$\xymatrix { \{ \text{Isomorphisms from f to g in the groupoid \underline{\operatorname{Hom}}_{\operatorname{\mathcal{C}}}(X,Y)} \} \ar [d]^{\sim } \\ \{ \text{Homotopies from f to g in the \infty -category \operatorname{N}^{\operatorname{D}}_{\bullet }(\operatorname{\mathcal{C}})} \} . }$

Let us now collect some other consequences of Theorem 2.3.2.5.

Corollary 2.3.2.7. Let $\operatorname{\mathcal{C}}$ be a $2$-category. Then every degenerate $2$-simplex of the Duskin nerve $\operatorname{N}_{\bullet }^{\operatorname{D}}(\operatorname{\mathcal{C}})$ is thin.

Proof. Combine Theorem 2.3.2.5 with the observation that, for every $1$-morphism $f: X \rightarrow Y$ of $\operatorname{\mathcal{C}}$, the left and right unit constraints

$\lambda _{f}: \operatorname{id}_ Y \circ f \Rightarrow f \quad \quad \rho _{f}: f \circ \operatorname{id}_ X \Rightarrow f$

are isomorphisms (in the category $\underline{\operatorname{Hom}}_{\operatorname{\mathcal{C}}}(X, Y)$). $\square$

Corollary 2.3.2.8. Let $\operatorname{\mathcal{C}}$ and $\operatorname{\mathcal{D}}$ be $2$-categories and let $F: \operatorname{\mathcal{C}}\rightarrow \operatorname{\mathcal{D}}$ be a strictly unitary lax functor. Then $F$ is a functor if and only if the induced map of simplicial sets $\operatorname{N}_{\bullet }^{\operatorname{D}}(\operatorname{\mathcal{C}}) \Rightarrow \operatorname{N}_{\bullet }^{\operatorname{D}}(\operatorname{\mathcal{D}})$ carries thin $2$-simplices of $\operatorname{N}_{\bullet }^{\operatorname{D}}(\operatorname{\mathcal{C}})$ to thin $2$-simplices of $\operatorname{N}_{\bullet }^{\operatorname{D}}(\operatorname{\mathcal{D}})$.

Proof. Let $\sigma$ be a $2$-simplex of $\operatorname{N}_{\bullet }^{\operatorname{D}}(\operatorname{\mathcal{C}})$, corresponding to a diagram

$\xymatrix { & Y \ar [dr]^{g} \ar@ {=>}[]+<0pt,-15pt>;+<0pt,-30pt>^-{\gamma } & \\ X \ar [ur]^{f} \ar [rr]_{h} & & Z }$

in $\operatorname{\mathcal{C}}$. Let $\sigma '$ denote the image of $\sigma$ in $\operatorname{N}_{\bullet }^{\operatorname{D}}(\operatorname{\mathcal{D}})$, corresponding to the diagram

$\xymatrix { & F(Y) \ar [dr]^{F(g)} \ar@ {=>}[]+<0pt,-15pt>;+<0pt,-30pt>^{\gamma '} & \\ F(X) \ar [ur]^{F(f)} \ar [rr]_{F(h)} & & F(Z) }$

where $\gamma '$ is given by the (vertical) composition

$F(g) \circ F(f) \xRightarrow { \mu _{g,f} } F(g \circ f) \xRightarrow {F(\gamma )} F(h).$

Since $\sigma$ is thin, the $2$-morphism $\gamma$ is an isomorphism (Theorem 2.3.2.5). It follows that $\sigma '$ is an isomorphism if and only if $\mu _{g,f}$ is an isomorphism. In particular, the strictly unitary lax functor $F$ preserves thin $2$-simplices if and only if $\mu _{g,f}$ is an isomorphism for every pair of composable $1$-morphisms $X \xrightarrow {f} Y \xrightarrow {g} Z$ of $\operatorname{\mathcal{C}}$: that is, if and only if $F$ is a functor. $\square$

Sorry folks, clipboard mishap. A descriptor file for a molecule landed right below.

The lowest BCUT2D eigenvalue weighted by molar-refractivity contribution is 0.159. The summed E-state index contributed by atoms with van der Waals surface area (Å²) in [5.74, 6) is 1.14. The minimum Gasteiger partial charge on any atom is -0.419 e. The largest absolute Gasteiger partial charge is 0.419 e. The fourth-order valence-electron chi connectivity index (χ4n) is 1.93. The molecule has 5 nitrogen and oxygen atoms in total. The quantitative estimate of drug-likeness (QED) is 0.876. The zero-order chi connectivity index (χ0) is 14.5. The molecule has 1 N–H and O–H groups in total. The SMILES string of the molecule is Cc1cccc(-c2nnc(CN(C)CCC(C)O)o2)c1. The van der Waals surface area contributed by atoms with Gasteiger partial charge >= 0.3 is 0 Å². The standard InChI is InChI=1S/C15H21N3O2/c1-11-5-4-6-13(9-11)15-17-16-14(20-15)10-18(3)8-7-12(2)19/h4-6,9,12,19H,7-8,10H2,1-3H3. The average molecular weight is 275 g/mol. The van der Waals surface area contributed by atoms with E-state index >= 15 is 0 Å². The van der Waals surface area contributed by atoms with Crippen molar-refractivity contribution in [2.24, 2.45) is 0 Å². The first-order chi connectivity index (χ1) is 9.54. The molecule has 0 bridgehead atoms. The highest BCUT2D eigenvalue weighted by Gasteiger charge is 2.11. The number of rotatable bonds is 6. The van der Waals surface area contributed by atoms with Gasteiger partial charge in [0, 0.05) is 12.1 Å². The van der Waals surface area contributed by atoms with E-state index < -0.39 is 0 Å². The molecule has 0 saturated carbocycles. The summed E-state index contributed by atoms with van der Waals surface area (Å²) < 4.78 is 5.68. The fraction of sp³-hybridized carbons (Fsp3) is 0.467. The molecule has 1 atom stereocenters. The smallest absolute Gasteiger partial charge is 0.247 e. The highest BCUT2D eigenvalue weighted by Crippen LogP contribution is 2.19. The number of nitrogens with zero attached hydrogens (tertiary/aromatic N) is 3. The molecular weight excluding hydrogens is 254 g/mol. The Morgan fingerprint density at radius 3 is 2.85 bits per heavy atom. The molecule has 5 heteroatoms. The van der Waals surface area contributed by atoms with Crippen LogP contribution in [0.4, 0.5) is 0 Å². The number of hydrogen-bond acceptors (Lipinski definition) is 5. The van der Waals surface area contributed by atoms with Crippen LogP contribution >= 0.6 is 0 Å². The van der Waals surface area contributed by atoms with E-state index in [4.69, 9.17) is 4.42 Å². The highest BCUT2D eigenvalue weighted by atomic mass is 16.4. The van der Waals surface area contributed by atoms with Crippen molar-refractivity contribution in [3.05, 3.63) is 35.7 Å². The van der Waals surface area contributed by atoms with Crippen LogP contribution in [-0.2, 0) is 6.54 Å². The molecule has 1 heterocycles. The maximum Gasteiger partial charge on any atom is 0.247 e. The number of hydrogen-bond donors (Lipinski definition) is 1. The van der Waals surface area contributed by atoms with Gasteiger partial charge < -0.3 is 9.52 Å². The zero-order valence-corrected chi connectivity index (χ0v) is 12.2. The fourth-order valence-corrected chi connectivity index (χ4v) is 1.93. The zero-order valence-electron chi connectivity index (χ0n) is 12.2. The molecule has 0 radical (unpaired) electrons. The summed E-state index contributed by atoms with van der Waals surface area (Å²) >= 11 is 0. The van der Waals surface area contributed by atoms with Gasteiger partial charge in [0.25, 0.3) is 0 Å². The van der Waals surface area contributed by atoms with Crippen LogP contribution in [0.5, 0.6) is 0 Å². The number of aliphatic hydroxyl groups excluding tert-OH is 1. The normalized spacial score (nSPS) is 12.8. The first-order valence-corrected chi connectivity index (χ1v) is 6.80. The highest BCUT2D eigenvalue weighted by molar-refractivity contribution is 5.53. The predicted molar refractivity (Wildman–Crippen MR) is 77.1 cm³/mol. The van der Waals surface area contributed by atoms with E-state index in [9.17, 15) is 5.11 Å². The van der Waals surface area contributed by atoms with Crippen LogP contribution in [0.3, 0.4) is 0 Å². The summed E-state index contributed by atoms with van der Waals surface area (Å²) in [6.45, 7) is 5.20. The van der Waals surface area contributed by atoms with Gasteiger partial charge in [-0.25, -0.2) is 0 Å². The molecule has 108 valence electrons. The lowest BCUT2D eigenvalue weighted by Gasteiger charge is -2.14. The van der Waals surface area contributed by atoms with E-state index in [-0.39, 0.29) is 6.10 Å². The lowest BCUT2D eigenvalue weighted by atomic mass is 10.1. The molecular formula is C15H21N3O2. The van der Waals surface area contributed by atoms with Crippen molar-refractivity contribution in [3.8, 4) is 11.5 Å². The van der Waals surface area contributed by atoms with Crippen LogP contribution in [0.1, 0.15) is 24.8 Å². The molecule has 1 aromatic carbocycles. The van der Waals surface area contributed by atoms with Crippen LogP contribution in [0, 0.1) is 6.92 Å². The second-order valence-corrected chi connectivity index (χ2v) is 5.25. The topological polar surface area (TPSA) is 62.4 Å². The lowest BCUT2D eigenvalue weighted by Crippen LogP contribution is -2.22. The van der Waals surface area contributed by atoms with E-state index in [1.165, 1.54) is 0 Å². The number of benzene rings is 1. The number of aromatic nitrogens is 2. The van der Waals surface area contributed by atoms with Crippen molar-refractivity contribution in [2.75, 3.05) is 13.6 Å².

Warning 2.3.2.9. Let $\operatorname{\mathcal{C}}$ be a $2$-category. Let us say that a $2$-simplex $\sigma$ of the Duskin nerve $\operatorname{N}^{\operatorname{D}}_{\bullet }(\operatorname{\mathcal{C}})$ is special if it corresponds to a diagram

$\xymatrix { & Y \ar [dr]^{g} \ar@ {=>}[]+<0pt,-15pt>;+<0pt,-30pt>^-{\gamma } & \\ X \ar [ur]^{f} \ar [rr]_{h} & & Z, }$

where $h = g \circ f$ and $\gamma = \operatorname{id}_{g \circ f}$. Arguing as in the proof of Corollary 2.3.2.8, we see that a strictly unitary lax functor $F: \operatorname{\mathcal{C}}\rightarrow \operatorname{\mathcal{D}}$ is strict if and only if it carries special $2$-simplices of $\operatorname{N}^{\operatorname{D}}_{\bullet }(\operatorname{\mathcal{C}})$ to special $2$-simplices of $\operatorname{N}^{\operatorname{D}}_{\bullet }(\operatorname{\mathcal{D}})$. Beware, however, that the special $2$-simplices of $\operatorname{N}^{\operatorname{D}}_{\bullet }(\operatorname{\mathcal{C}})$ and $\operatorname{N}^{\operatorname{D}}_{\bullet }(\operatorname{\mathcal{D}})$ do not have an intrinsic description in terms of the simplicial sets $\operatorname{N}^{\operatorname{D}}_{\bullet }(\operatorname{\mathcal{C}})$ and $\operatorname{N}^{\operatorname{D}}_{\bullet }(\operatorname{\mathcal{D}})$ themselves. In particular, it is possible to have an isomorphism of simplicial sets $\operatorname{N}^{\operatorname{D}}_{\bullet }(\operatorname{\mathcal{C}}) \simeq \operatorname{N}^{\operatorname{D}}_{\bullet }(\operatorname{\mathcal{C}})$ which does not preserve special $2$-simplices (corresponding to an isomorphism of $2$-categories which is strictly unitary but not strict).